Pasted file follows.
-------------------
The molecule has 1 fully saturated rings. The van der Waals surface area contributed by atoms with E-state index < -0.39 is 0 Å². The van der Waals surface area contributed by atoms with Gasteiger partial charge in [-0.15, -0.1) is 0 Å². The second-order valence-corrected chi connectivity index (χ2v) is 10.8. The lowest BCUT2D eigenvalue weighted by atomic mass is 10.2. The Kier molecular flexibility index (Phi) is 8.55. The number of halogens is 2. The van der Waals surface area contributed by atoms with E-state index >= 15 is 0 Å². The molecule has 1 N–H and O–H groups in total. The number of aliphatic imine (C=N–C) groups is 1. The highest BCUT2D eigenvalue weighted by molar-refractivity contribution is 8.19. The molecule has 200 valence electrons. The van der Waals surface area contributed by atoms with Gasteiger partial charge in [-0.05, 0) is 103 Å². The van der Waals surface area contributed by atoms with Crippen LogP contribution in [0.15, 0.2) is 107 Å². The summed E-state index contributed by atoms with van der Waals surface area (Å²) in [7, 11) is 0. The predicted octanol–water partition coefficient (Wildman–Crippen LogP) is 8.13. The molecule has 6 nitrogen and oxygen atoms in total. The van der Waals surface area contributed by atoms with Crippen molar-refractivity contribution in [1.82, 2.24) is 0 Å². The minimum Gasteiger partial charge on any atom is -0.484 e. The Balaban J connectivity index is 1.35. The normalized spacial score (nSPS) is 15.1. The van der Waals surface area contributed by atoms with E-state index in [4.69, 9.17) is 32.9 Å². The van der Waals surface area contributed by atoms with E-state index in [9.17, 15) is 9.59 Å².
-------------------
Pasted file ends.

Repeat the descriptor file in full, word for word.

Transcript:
The molecule has 1 fully saturated rings. The van der Waals surface area contributed by atoms with E-state index < -0.39 is 0 Å². The van der Waals surface area contributed by atoms with Gasteiger partial charge in [-0.15, -0.1) is 0 Å². The second-order valence-corrected chi connectivity index (χ2v) is 10.8. The lowest BCUT2D eigenvalue weighted by atomic mass is 10.2. The Kier molecular flexibility index (Phi) is 8.55. The number of halogens is 2. The van der Waals surface area contributed by atoms with E-state index >= 15 is 0 Å². The molecule has 1 N–H and O–H groups in total. The number of aliphatic imine (C=N–C) groups is 1. The highest BCUT2D eigenvalue weighted by molar-refractivity contribution is 8.19. The molecule has 200 valence electrons. The van der Waals surface area contributed by atoms with Gasteiger partial charge in [-0.05, 0) is 103 Å². The van der Waals surface area contributed by atoms with Crippen LogP contribution in [0.15, 0.2) is 107 Å². The summed E-state index contributed by atoms with van der Waals surface area (Å²) in [7, 11) is 0. The predicted octanol–water partition coefficient (Wildman–Crippen LogP) is 8.13. The molecule has 6 nitrogen and oxygen atoms in total. The van der Waals surface area contributed by atoms with Crippen molar-refractivity contribution in [1.82, 2.24) is 0 Å². The minimum Gasteiger partial charge on any atom is -0.484 e. The Balaban J connectivity index is 1.35. The normalized spacial score (nSPS) is 15.1. The van der Waals surface area contributed by atoms with E-state index in [4.69, 9.17) is 32.9 Å². The van der Waals surface area contributed by atoms with E-state index in [9.17, 15) is 9.59 Å².